BY SEAN COCKERHAM
You might say Dean Weis was born into oil. While he wasn't the heir of an oil fortune, he marks his own timeline parallel to when oil really became a fiscal force in Kansas to the present day. The curator at the Kansas Oil and Gas Museum in Great Bend was born in 1929, just as the oil boom hit the Barton County area. By 1930, the county received more than $20 million a year from the oil and gas industry according to some estimates. Weis began working in the industry in his mid-20s, first as an equipment operator ...
BY SHAN LI
BY RALPH VARTABEDIAN
BY TOM HUDSON
BY JAMES OSBORNE
BY JULIE CART
BY MARIA L. LA GANGA
MEXICO CITY – Tens of thousands of Mexicans jammed the center of their capital city Sunday to protest President Enrique Pena Nieto's plan to allow foreign firms to invest in and collaborate with the state-run oil company, whose independence from outside influence has been a source of national pride for decades.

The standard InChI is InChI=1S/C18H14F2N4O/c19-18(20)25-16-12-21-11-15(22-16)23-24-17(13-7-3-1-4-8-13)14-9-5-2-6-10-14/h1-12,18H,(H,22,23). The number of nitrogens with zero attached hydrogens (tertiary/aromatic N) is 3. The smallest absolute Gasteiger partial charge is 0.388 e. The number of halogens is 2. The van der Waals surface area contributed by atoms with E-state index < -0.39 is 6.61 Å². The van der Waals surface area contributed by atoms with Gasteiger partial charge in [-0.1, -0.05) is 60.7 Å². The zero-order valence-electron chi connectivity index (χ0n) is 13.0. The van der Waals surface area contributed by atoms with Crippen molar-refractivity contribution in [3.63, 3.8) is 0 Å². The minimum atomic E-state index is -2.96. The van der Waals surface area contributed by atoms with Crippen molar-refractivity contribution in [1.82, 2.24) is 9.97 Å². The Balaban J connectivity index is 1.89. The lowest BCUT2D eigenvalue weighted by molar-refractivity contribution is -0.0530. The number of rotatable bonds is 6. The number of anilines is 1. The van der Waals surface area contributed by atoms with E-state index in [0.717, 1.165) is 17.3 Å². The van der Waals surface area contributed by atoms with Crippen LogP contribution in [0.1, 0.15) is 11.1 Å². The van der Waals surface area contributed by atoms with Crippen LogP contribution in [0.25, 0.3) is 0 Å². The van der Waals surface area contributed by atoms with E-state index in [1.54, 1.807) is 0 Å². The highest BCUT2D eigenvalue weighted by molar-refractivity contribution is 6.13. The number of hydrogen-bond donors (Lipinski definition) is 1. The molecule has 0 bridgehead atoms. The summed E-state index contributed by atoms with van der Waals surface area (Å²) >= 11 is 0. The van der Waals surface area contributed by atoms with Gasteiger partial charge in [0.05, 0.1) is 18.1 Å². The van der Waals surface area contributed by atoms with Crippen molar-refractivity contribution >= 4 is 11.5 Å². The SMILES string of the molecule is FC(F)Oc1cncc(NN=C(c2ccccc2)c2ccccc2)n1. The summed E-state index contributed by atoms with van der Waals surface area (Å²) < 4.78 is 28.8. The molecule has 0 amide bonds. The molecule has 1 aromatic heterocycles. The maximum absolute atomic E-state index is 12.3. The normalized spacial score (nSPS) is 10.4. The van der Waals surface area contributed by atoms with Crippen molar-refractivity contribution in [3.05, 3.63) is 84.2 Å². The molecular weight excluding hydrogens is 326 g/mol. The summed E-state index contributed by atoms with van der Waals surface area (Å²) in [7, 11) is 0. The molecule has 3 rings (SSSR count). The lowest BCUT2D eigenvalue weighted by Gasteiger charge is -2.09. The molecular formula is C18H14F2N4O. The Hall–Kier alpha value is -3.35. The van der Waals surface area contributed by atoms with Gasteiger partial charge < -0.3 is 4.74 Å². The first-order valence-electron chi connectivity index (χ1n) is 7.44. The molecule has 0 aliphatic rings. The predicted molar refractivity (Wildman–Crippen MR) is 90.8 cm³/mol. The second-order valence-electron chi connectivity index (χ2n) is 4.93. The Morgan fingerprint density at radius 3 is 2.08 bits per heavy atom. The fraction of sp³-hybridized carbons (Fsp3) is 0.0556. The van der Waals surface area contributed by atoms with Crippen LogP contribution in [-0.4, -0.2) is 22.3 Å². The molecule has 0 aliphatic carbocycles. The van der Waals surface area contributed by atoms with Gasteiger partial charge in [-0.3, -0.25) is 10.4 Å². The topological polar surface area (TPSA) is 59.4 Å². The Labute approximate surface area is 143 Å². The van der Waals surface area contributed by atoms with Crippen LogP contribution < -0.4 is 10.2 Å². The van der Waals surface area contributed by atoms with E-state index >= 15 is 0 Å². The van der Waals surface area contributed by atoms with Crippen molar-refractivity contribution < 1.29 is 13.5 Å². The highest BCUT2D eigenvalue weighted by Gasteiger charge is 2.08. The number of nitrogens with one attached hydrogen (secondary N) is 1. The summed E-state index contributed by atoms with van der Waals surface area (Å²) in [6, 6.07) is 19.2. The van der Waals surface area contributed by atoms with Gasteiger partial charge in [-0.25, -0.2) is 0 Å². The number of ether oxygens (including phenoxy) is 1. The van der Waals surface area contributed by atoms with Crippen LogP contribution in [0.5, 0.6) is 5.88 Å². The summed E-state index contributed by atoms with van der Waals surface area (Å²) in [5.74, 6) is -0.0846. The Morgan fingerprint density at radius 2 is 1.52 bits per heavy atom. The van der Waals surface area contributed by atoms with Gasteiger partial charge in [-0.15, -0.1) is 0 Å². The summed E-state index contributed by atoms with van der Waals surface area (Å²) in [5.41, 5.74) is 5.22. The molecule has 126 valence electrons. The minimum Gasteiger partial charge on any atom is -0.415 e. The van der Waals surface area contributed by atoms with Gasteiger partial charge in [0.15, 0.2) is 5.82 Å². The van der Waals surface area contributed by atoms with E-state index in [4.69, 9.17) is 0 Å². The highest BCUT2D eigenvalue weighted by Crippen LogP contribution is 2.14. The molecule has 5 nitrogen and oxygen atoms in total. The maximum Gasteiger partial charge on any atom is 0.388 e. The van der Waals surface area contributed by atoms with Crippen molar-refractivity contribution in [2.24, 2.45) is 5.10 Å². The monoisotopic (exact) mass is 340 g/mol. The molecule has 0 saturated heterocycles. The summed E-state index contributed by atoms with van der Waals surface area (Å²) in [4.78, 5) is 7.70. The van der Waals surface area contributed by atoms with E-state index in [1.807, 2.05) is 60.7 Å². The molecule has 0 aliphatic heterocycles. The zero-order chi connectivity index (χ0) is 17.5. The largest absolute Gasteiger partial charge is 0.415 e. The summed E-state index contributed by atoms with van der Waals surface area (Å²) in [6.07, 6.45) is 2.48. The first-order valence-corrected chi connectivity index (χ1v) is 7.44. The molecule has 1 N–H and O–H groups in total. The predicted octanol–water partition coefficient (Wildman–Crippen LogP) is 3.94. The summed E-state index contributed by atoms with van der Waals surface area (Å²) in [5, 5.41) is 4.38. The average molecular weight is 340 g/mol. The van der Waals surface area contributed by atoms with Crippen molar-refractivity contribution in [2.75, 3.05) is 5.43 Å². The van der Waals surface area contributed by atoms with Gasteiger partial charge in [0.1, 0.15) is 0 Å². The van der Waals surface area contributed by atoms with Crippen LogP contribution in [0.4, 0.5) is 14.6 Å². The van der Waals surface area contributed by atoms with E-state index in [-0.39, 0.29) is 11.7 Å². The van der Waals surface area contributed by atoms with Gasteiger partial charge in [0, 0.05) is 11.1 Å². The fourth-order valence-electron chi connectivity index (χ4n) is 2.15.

WASHINGTON – A new study illustrates the far-reaching economic contributions of unconventional oil and natural gas development, particularly in the manufacturing sector, says API Vice President for Policy and Economic Analysis Kyle Isakower.
WASHINGTON – Oil and natural gas companies are America's top investors in zero- and low-greenhouse gas emissions (GHG) technologies, according to a new study released by API.
LAWRENCE – University of Kansas geologists have synthesized the mineral dolomite at a low temperature - a feat that scientists have been trying to accomplish for almost a century.
(MCT) – Just a few years ago, Fort Worth, Texas-based Bosque Systems mostly operated wastewater disposal wells for oil and gas operators. And another oil field company, FTS International, was busy becoming one of the nation's biggest providers of hydraulic fracturing services.
(MCT) – Summer gasoline prices will be lower in the U.S. than they were last year. But they won't be much lower, experts say, because U.S. refineries have been exporting record amounts of fuel overseas.
WASHINGTON, D.C. – U.S. Senators Pat Roberts and Jerry Moran introduced legislation to protect Kansans from the threat of dangerous natural gas explosions by allowing states to monitor underground natural gas storage in the absence of federal action.